Even as Japan imposed a strict travel ban from India, while extending the state of emergency to more cities in the country just over two months before the Tokyo Olympics, the president of the Indian Olympic Association (IOA) Narinder Batra said on Friday that no Indian athlete, support staff or officials traveling to Tokyo would be impacted.
The Japanese government has closed its borders to those traveling from India, Nepal or Pakistan to prevent the new variant of the virus from inflicting further damage in a country struggling with a new wave of Covid-19 cases . The travel ban went into effect from Friday, with the country’s cabinet secretary general Katsunobu Kato saying they “will tighten and ease entry restrictions depending on the situation.”
But Batra said that even if the travel ban from India is extended until June or July, the Indian contingent to Tokyo could travel for the Games which are slated to open on July 23.
âThis ban concerns the general public coming from India, Pakistan or Nepal. For athletes participating in the Olympic Games, there are sufficient guarantees taken by the IOC (International Olympic Committee) of the host nation that they cannot prevent any country from entering. There cannot be separate rules specific to each country, âsaid Batra.
âAs such, all athletes, coaches and accredited officials from India will have no problem entering Japan, rest assured. We will just have to follow the standard protocols that have been put in place, such as passing the mandatory RT-PCR tests before flying, âhe said.
When asked if the IOA would consider the possibility of transporting the contingent to Tokyo from another country if the India travel ban continues until July, Batra said: “It is only if a situation arises where they (the Japanese government) say you can’t travel from India. It won’t. However, every country has a back-up plan and we will have one too. In any case, some of our athletes are already training abroad, so they will fly directly to Tokyo.
The move comes amid new concerns over the postponement of the Tokyo Olympics in Japan, which has seen an increase in Covid-19 cases. According to the World Health Organization website, Japan reported 6,927 cases on May 13, a jump from around 2,500 exactly one month ago.
On Friday, the Japanese government extended its state of emergency, already in force in major cities such as Tokyo, Osaka and four other prefectures, to three other prefectures of Hokkaido, Hiroshima and Okayama until May 31. Hokkaido, one of the country’s northernmost islands, is expected to host the Olympic marathon. According to Reuters, the latest emergency measures will put 19 of the country’s 47 prefectures under strict restrictions.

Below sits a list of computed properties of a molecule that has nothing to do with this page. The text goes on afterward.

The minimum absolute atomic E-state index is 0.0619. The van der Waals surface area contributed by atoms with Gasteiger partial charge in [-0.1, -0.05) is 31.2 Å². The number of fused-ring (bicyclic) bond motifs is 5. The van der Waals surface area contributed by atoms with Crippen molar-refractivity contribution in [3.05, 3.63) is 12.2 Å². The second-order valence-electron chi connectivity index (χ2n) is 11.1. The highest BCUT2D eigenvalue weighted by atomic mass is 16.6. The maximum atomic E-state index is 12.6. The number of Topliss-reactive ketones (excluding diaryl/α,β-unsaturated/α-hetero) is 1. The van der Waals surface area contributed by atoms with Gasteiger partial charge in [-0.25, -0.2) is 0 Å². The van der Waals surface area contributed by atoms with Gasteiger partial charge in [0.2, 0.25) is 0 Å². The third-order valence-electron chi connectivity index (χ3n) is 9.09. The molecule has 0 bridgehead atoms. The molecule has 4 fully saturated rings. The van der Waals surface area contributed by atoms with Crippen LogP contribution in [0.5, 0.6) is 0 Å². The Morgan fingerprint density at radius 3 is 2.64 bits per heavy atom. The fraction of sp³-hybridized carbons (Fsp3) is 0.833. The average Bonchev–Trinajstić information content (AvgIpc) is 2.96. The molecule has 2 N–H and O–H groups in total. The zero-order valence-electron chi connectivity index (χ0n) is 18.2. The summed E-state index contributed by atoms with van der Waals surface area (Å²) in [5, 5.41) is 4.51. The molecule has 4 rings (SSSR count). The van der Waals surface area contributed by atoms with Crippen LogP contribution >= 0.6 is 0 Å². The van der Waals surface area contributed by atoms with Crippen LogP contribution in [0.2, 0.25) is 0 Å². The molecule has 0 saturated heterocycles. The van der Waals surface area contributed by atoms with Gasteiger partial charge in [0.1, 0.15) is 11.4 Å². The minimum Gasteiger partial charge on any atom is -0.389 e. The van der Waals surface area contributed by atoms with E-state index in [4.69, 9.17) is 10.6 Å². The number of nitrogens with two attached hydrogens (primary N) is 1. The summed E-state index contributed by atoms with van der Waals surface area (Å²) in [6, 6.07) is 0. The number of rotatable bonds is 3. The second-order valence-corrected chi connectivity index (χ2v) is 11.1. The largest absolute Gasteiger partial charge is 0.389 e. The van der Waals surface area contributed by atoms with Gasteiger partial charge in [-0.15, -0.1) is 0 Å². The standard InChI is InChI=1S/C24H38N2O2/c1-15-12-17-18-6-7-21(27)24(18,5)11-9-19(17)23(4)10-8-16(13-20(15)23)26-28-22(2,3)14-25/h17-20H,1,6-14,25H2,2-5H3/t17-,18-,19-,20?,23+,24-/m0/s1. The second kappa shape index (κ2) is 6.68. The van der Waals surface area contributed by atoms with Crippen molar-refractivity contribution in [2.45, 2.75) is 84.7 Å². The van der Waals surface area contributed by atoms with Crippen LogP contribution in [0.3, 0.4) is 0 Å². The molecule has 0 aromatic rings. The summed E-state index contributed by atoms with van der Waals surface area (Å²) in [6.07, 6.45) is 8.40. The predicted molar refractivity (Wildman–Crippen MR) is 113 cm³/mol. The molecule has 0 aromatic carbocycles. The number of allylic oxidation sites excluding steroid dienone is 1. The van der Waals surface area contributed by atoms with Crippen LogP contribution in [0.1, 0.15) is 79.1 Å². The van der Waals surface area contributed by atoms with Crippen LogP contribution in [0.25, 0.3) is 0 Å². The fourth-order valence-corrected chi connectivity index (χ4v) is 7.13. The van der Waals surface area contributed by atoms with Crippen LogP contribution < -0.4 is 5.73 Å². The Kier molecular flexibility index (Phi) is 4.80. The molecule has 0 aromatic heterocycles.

In Japan, voices against staging the world’s greatest sporting spectacle while battling the pandemic continued to rise. An online petition, with more than 350,000 signatures, called for the Games to be suspended. The campaign, titled “Stop Tokyo Olympics” and written by renowned Japanese lawyer Kenji Utsunomiya, was submitted to local organizers and the IOC on Friday.
“We are not in this situation and therefore the Games should be canceled,” Utsunomiya said at a press conference. “Valuable medical resources should be diverted to the Olympics if they take place.”
The IOC and the local organizing committee, however, have maintained their intention to make the Games a “beacon of hope”, with Tokyo also hosting test events in various disciplines over the past month, albeit in front of empty screens. stands.
The IOA, however, does not want Indian athletes to be confused about the organization of the Games. âI wouldn’t want to comment on country specific issues; these are their personal and political problems. But as far as I know, the Olympics are taking place. I would like to say this directly to our athletes, âsaid Batra.
With Japan joining a growing list of foreign countries banning travel from India, battling a massive second wave, many athletes find it increasingly difficult to travel abroad for their final phase of preparation . Some athletes who have already taken the plane – like the Indian shooting contingent which moved to Croatia earlier this week – or who are expected to do so in the days and weeks to come, are required to submit to quarantine rules specific to their country.
âLook, the facilities in India are good enough for training,â Batra said. âSo to say that I couldn’t train properly because I couldn’t go abroad would be unfair to the facilities provided in our country. We have provided all possible support to our athletes, whether it is helping to build a shooting range inside personal houses or sending the archers to Pune for training. The hockey teams also trained in Bengaluru. Yes, traveling abroad can be a problem right now, but the rules apply to many other countries and not just India.
The IOA president added that around 200 Indian athletes bound for Tokyo, including Paralympians, and some 90 officials have so far received their first dose of vaccination. âAbout 18 athletes also got their second jab,â he said.
(With contributions from the agency)